The London Medical and Surgical Journal
This historic book may have numerous typos and missing text. Purchasers can usually download a free scanned copy of the original book (without typos) from the publisher. Not indexed. Not illustrated. 1831 edition. Excerpt: ...advantages required, and has not the inconveniencies of those formerly employed. In this country, the crotchet is fixed in a handle, and is a distinct instrument.--Ed. Use of the sharp Hook.--As the sharp hook cannot diminish the volume of the parts on which it is applied, it is evident that it should be employed only when these parts do not exceed the width of the pelvis of the mother. Place of Election for the Application of the sharp Hook.--The sharp hook can be applied on all places which offer resistance; as the head, the chest, the pelvis, &c.; but of all these, the head requires its use the most frequently. When we use the hook to extract the head, we must always apply it so as to bring out first one of the extremities of its greatest diameter. Thus, when it presents first, the hook ought to be applied on the occiput; and when it presents only after the trunk has been extracted, the hook should be applied on the upper jaw or forehead, or mastoid process. Application of the sharp Hook.--Whenever an obstetrician carries a hook into the womb, says Professor De'sormeaux, he should guide it with, his fingers; he covers its point, to protect the parts of the mother from injury. We ought then to act exactly as if it were a blade of forceps. Thus, one of the hands being placed in the vagina, or even in the womb, we glide the hook over it, and when it has reached the head, we incline it so as to make it penetrate. Labours which require the use of cutting Instcuments on the Infant. Causes.--The foetus may be affected by diseases or mal-conformations, which give it a volume so considerable, that the labour cannot be terminated without the aid of cutting instruments. The most frequent diseases are, hydrocephalus, hydrothorax, and ascites. The...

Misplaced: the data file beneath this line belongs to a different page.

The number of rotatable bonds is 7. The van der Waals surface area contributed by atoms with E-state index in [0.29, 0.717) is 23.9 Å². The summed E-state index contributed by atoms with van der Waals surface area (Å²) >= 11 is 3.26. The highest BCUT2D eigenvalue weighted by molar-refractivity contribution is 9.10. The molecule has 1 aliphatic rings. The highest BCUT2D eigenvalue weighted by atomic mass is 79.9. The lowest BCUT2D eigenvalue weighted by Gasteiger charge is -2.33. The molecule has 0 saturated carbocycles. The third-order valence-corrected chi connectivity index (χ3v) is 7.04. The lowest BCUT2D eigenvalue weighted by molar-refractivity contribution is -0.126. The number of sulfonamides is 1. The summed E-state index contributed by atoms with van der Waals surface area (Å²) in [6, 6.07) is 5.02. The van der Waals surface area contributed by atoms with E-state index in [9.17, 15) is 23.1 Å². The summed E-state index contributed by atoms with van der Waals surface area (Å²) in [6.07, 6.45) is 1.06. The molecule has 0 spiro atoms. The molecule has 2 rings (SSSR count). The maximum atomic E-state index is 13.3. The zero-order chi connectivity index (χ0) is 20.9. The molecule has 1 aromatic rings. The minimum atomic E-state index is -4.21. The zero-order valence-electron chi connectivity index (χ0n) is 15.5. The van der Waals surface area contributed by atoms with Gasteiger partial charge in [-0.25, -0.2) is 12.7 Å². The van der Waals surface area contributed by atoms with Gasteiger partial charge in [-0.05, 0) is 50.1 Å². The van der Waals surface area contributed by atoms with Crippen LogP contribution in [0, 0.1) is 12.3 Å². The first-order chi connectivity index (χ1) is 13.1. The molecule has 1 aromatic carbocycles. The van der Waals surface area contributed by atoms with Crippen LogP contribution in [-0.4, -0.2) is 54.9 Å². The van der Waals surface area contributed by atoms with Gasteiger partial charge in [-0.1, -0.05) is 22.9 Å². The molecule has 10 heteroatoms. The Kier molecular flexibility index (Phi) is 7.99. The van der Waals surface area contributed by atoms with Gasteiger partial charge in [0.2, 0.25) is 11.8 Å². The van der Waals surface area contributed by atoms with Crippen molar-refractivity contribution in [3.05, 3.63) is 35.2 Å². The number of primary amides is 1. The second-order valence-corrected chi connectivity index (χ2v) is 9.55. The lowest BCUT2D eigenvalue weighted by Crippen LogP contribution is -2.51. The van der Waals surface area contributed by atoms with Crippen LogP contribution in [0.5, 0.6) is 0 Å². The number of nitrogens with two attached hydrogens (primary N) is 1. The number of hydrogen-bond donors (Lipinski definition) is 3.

- 189 x 246 x 16mm | 540g
- 13 Sep 2013
- United States
- black & white illustrations